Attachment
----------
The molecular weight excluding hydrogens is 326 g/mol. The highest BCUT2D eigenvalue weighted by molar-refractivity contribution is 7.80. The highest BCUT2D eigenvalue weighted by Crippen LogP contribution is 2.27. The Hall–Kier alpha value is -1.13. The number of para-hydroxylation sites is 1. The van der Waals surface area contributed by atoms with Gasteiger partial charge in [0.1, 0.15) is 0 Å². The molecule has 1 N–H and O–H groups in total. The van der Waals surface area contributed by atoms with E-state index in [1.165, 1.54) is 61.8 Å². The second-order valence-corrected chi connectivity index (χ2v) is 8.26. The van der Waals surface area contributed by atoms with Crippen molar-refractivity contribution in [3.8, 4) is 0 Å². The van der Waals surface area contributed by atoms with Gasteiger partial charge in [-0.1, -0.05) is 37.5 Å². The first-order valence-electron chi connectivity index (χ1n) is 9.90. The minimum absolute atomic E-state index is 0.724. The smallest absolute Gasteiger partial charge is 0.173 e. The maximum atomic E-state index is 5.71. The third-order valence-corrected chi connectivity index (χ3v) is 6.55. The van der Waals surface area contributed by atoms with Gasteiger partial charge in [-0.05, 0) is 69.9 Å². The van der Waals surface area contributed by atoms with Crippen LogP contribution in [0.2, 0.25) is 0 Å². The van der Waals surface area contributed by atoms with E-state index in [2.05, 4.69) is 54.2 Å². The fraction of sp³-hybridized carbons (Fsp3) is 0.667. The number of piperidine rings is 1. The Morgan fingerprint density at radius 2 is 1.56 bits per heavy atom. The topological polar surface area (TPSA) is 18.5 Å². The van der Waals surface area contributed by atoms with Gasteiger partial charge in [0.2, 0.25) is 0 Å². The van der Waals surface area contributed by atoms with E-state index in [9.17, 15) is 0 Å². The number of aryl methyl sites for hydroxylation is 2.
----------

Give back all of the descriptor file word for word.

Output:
The molecular weight excluding hydrogens is 326 g/mol. The highest BCUT2D eigenvalue weighted by molar-refractivity contribution is 7.80. The highest BCUT2D eigenvalue weighted by Crippen LogP contribution is 2.27. The Hall–Kier alpha value is -1.13. The number of para-hydroxylation sites is 1. The van der Waals surface area contributed by atoms with Gasteiger partial charge in [0.1, 0.15) is 0 Å². The molecule has 1 N–H and O–H groups in total. The van der Waals surface area contributed by atoms with E-state index in [1.165, 1.54) is 61.8 Å². The second-order valence-corrected chi connectivity index (χ2v) is 8.26. The van der Waals surface area contributed by atoms with Crippen molar-refractivity contribution in [3.8, 4) is 0 Å². The van der Waals surface area contributed by atoms with Gasteiger partial charge in [-0.1, -0.05) is 37.5 Å². The first-order valence-electron chi connectivity index (χ1n) is 9.90. The minimum absolute atomic E-state index is 0.724. The smallest absolute Gasteiger partial charge is 0.173 e. The maximum atomic E-state index is 5.71. The third-order valence-corrected chi connectivity index (χ3v) is 6.55. The van der Waals surface area contributed by atoms with Gasteiger partial charge in [-0.05, 0) is 69.9 Å². The van der Waals surface area contributed by atoms with Crippen LogP contribution in [0.2, 0.25) is 0 Å². The van der Waals surface area contributed by atoms with E-state index in [2.05, 4.69) is 54.2 Å². The fraction of sp³-hybridized carbons (Fsp3) is 0.667. The number of piperidine rings is 1. The Morgan fingerprint density at radius 2 is 1.56 bits per heavy atom. The topological polar surface area (TPSA) is 18.5 Å². The van der Waals surface area contributed by atoms with Gasteiger partial charge in [0.2, 0.25) is 0 Å². The van der Waals surface area contributed by atoms with E-state index in [9.17, 15) is 0 Å². The number of aryl methyl sites for hydroxylation is 2.